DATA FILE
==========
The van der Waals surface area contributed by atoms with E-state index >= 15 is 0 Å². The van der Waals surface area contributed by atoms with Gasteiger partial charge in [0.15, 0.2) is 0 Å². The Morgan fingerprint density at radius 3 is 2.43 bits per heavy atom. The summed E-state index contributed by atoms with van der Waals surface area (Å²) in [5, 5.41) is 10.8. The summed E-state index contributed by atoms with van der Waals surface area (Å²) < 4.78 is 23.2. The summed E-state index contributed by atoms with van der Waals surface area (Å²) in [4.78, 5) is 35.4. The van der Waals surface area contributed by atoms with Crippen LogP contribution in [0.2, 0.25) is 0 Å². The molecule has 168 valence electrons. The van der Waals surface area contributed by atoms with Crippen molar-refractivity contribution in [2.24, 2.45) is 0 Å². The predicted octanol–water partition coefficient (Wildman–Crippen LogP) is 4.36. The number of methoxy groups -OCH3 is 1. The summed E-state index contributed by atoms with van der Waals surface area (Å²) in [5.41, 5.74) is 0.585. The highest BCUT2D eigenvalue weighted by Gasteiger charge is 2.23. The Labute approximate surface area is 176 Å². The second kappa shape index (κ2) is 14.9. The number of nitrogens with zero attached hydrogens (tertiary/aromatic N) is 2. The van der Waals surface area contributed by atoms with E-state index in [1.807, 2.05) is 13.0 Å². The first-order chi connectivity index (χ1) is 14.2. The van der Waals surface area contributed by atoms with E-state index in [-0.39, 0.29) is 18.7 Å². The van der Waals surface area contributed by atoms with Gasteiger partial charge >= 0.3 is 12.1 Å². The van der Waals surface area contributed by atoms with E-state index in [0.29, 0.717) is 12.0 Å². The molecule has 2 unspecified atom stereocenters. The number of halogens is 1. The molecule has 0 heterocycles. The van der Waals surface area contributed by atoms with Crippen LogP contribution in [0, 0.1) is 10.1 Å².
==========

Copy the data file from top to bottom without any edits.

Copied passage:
The van der Waals surface area contributed by atoms with E-state index >= 15 is 0 Å². The van der Waals surface area contributed by atoms with Gasteiger partial charge in [0.15, 0.2) is 0 Å². The Morgan fingerprint density at radius 3 is 2.43 bits per heavy atom. The summed E-state index contributed by atoms with van der Waals surface area (Å²) in [5, 5.41) is 10.8. The summed E-state index contributed by atoms with van der Waals surface area (Å²) < 4.78 is 23.2. The summed E-state index contributed by atoms with van der Waals surface area (Å²) in [4.78, 5) is 35.4. The van der Waals surface area contributed by atoms with Crippen LogP contribution in [0.2, 0.25) is 0 Å². The molecule has 168 valence electrons. The van der Waals surface area contributed by atoms with Crippen molar-refractivity contribution in [2.24, 2.45) is 0 Å². The predicted octanol–water partition coefficient (Wildman–Crippen LogP) is 4.36. The number of methoxy groups -OCH3 is 1. The summed E-state index contributed by atoms with van der Waals surface area (Å²) in [5.41, 5.74) is 0.585. The highest BCUT2D eigenvalue weighted by Gasteiger charge is 2.23. The Labute approximate surface area is 176 Å². The second kappa shape index (κ2) is 14.9. The number of nitrogens with zero attached hydrogens (tertiary/aromatic N) is 2. The van der Waals surface area contributed by atoms with E-state index in [1.807, 2.05) is 13.0 Å². The first-order chi connectivity index (χ1) is 14.2. The van der Waals surface area contributed by atoms with E-state index in [-0.39, 0.29) is 18.7 Å². The van der Waals surface area contributed by atoms with Gasteiger partial charge >= 0.3 is 12.1 Å². The van der Waals surface area contributed by atoms with E-state index in [0.29, 0.717) is 12.0 Å². The molecule has 2 unspecified atom stereocenters. The number of halogens is 1. The molecule has 0 heterocycles. The van der Waals surface area contributed by atoms with Crippen LogP contribution in [0, 0.1) is 10.1 Å².